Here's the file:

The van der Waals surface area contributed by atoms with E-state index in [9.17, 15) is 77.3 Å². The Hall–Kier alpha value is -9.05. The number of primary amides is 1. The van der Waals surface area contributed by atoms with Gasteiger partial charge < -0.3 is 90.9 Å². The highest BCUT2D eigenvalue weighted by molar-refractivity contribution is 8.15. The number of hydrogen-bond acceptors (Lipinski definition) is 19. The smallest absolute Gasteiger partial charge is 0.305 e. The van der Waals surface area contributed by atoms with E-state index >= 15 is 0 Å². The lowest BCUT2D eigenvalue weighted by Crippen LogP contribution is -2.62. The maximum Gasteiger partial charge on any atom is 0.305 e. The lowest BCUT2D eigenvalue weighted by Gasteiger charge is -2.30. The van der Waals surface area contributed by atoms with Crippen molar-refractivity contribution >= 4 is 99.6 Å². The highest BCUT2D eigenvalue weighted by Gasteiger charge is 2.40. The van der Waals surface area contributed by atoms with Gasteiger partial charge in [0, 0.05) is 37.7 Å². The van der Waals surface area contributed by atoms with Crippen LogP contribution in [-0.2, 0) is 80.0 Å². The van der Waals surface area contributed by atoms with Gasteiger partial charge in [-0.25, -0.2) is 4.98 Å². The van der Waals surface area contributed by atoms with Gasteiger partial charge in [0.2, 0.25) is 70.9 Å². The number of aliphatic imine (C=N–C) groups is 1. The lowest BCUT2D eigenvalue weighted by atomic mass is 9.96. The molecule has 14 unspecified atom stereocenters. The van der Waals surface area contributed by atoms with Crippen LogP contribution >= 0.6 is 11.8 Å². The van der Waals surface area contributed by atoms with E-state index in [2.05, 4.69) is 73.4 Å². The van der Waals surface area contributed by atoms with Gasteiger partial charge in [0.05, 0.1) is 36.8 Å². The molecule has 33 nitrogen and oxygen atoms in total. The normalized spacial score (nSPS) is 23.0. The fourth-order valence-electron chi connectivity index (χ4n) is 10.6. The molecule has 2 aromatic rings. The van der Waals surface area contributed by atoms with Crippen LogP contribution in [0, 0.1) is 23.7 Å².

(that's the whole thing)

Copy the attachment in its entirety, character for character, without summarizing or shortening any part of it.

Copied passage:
The van der Waals surface area contributed by atoms with E-state index in [9.17, 15) is 77.3 Å². The Hall–Kier alpha value is -9.05. The number of primary amides is 1. The van der Waals surface area contributed by atoms with Gasteiger partial charge < -0.3 is 90.9 Å². The highest BCUT2D eigenvalue weighted by molar-refractivity contribution is 8.15. The number of hydrogen-bond acceptors (Lipinski definition) is 19. The smallest absolute Gasteiger partial charge is 0.305 e. The van der Waals surface area contributed by atoms with E-state index >= 15 is 0 Å². The lowest BCUT2D eigenvalue weighted by Crippen LogP contribution is -2.62. The maximum Gasteiger partial charge on any atom is 0.305 e. The lowest BCUT2D eigenvalue weighted by Gasteiger charge is -2.30. The van der Waals surface area contributed by atoms with Crippen molar-refractivity contribution >= 4 is 99.6 Å². The highest BCUT2D eigenvalue weighted by Gasteiger charge is 2.40. The van der Waals surface area contributed by atoms with Gasteiger partial charge in [0, 0.05) is 37.7 Å². The van der Waals surface area contributed by atoms with Crippen LogP contribution in [-0.2, 0) is 80.0 Å². The van der Waals surface area contributed by atoms with Gasteiger partial charge in [-0.25, -0.2) is 4.98 Å². The van der Waals surface area contributed by atoms with Gasteiger partial charge in [0.2, 0.25) is 70.9 Å². The number of aliphatic imine (C=N–C) groups is 1. The lowest BCUT2D eigenvalue weighted by atomic mass is 9.96. The molecule has 14 unspecified atom stereocenters. The van der Waals surface area contributed by atoms with Crippen LogP contribution >= 0.6 is 11.8 Å². The van der Waals surface area contributed by atoms with E-state index in [2.05, 4.69) is 73.4 Å². The van der Waals surface area contributed by atoms with Gasteiger partial charge in [0.05, 0.1) is 36.8 Å². The molecule has 33 nitrogen and oxygen atoms in total. The normalized spacial score (nSPS) is 23.0. The fourth-order valence-electron chi connectivity index (χ4n) is 10.6. The molecule has 2 aromatic rings. The van der Waals surface area contributed by atoms with Crippen LogP contribution in [0, 0.1) is 23.7 Å².